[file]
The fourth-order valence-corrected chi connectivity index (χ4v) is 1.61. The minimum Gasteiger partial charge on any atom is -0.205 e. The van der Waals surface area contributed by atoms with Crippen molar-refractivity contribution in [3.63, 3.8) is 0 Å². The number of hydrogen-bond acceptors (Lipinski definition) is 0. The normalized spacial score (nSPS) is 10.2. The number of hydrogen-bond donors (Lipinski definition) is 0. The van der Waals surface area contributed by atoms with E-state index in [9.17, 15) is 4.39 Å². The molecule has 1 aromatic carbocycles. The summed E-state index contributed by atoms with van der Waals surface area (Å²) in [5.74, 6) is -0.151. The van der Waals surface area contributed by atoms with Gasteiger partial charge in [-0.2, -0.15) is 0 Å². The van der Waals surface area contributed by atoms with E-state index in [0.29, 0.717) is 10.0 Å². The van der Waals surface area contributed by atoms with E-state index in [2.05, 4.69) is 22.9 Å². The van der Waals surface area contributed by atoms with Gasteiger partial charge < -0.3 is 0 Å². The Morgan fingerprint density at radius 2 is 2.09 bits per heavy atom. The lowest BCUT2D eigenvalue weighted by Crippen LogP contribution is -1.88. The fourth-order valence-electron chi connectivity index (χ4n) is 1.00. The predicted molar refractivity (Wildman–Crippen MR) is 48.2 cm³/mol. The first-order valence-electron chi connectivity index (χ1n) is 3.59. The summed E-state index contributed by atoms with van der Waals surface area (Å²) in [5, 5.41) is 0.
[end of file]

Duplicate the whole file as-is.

The fourth-order valence-corrected chi connectivity index (χ4v) is 1.61. The minimum Gasteiger partial charge on any atom is -0.205 e. The van der Waals surface area contributed by atoms with Crippen molar-refractivity contribution in [3.63, 3.8) is 0 Å². The number of hydrogen-bond acceptors (Lipinski definition) is 0. The normalized spacial score (nSPS) is 10.2. The number of hydrogen-bond donors (Lipinski definition) is 0. The van der Waals surface area contributed by atoms with E-state index in [9.17, 15) is 4.39 Å². The molecule has 1 aromatic carbocycles. The summed E-state index contributed by atoms with van der Waals surface area (Å²) in [5.74, 6) is -0.151. The van der Waals surface area contributed by atoms with Gasteiger partial charge in [-0.2, -0.15) is 0 Å². The van der Waals surface area contributed by atoms with E-state index in [0.29, 0.717) is 10.0 Å². The van der Waals surface area contributed by atoms with E-state index in [2.05, 4.69) is 22.9 Å². The van der Waals surface area contributed by atoms with Gasteiger partial charge < -0.3 is 0 Å². The Morgan fingerprint density at radius 2 is 2.09 bits per heavy atom. The lowest BCUT2D eigenvalue weighted by Crippen LogP contribution is -1.88. The fourth-order valence-electron chi connectivity index (χ4n) is 1.00. The predicted molar refractivity (Wildman–Crippen MR) is 48.2 cm³/mol. The first-order valence-electron chi connectivity index (χ1n) is 3.59. The summed E-state index contributed by atoms with van der Waals surface area (Å²) in [5, 5.41) is 0.